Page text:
Americans are divided in their outlooks, mainly along ideological lines, but are more united on opinions about China’s place in the world.
Germans are increasingly negative about their relationship with the U.S. Also, Germans are more comfortable than Americans with globalization.
There is widespread support in Taiwan for increased economic and political ties with the U.S. While many are wary of stronger political ties with mainland China, about half would favor stronger economic relations.
President Trump’s name is the most frequently mentioned word among Canadians. Mexicans more often cite words related to economics.
Political divides on both sides of the Atlantic continue to shape attitudes about relations with other nations, perceptions about defense spending and Americans’ and Germans’ views of each other.
Across six Asia-Pacific nations, a median of 64% have favorable views of the U.S. Many among Asian publics name the U.S. as their top ally.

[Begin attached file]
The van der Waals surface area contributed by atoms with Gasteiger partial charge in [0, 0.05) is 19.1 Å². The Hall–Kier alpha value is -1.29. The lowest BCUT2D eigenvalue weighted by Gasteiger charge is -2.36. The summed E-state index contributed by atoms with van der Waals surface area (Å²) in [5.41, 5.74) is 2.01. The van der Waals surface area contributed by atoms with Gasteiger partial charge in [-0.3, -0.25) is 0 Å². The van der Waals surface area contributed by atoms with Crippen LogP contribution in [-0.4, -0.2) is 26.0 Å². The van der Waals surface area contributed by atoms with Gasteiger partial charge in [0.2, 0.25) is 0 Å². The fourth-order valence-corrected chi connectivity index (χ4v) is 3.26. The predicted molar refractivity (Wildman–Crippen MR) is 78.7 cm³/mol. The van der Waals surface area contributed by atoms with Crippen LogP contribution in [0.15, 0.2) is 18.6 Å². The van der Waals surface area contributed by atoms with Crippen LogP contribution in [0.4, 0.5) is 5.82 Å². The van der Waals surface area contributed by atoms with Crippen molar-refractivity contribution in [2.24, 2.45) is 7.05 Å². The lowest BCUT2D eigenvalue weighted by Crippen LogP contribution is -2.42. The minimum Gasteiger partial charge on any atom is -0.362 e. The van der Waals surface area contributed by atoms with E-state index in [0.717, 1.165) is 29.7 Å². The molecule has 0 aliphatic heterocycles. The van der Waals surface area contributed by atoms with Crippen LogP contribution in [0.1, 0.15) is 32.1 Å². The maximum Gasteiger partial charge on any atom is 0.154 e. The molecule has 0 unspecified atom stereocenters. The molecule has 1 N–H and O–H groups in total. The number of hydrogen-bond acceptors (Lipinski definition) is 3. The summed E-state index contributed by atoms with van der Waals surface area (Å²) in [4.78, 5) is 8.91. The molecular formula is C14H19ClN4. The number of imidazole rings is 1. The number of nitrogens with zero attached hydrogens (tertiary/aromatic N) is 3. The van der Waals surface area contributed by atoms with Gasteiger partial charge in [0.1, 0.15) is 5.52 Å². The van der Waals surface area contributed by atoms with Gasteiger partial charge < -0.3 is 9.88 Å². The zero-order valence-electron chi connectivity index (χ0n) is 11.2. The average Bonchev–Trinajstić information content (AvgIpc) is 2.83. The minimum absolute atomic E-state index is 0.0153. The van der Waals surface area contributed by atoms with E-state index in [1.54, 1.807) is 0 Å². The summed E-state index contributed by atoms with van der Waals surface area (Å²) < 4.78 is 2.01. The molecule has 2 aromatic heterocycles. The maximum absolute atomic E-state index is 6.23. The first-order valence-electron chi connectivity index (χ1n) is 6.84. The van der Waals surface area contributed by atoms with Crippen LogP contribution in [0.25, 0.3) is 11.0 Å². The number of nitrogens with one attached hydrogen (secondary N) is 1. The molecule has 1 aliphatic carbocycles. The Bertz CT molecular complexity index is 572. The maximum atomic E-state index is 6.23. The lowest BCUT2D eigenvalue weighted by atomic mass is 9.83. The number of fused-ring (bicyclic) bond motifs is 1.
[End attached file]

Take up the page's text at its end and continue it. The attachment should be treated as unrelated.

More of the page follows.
The U.S. receives more positive marks than China in 21 countries surveyed, while China fares better than the U.S. in seven countries.
Views of the U.S. are favorable across many of the 33 countries we surveyed in 2019, although confidence in U.S. President Donald Trump is low.
President Trump and his policies continue to receive negative reviews from people worldwide, with a lack of confidence in his leadership especially common in Western Europe. While views of the U.S. are positive overall, they vary widely among some of its key allies.
The U.S. stands out to many around the world as the country their nation can rely on most. But substantial shares in some countries see it as their greatest threat.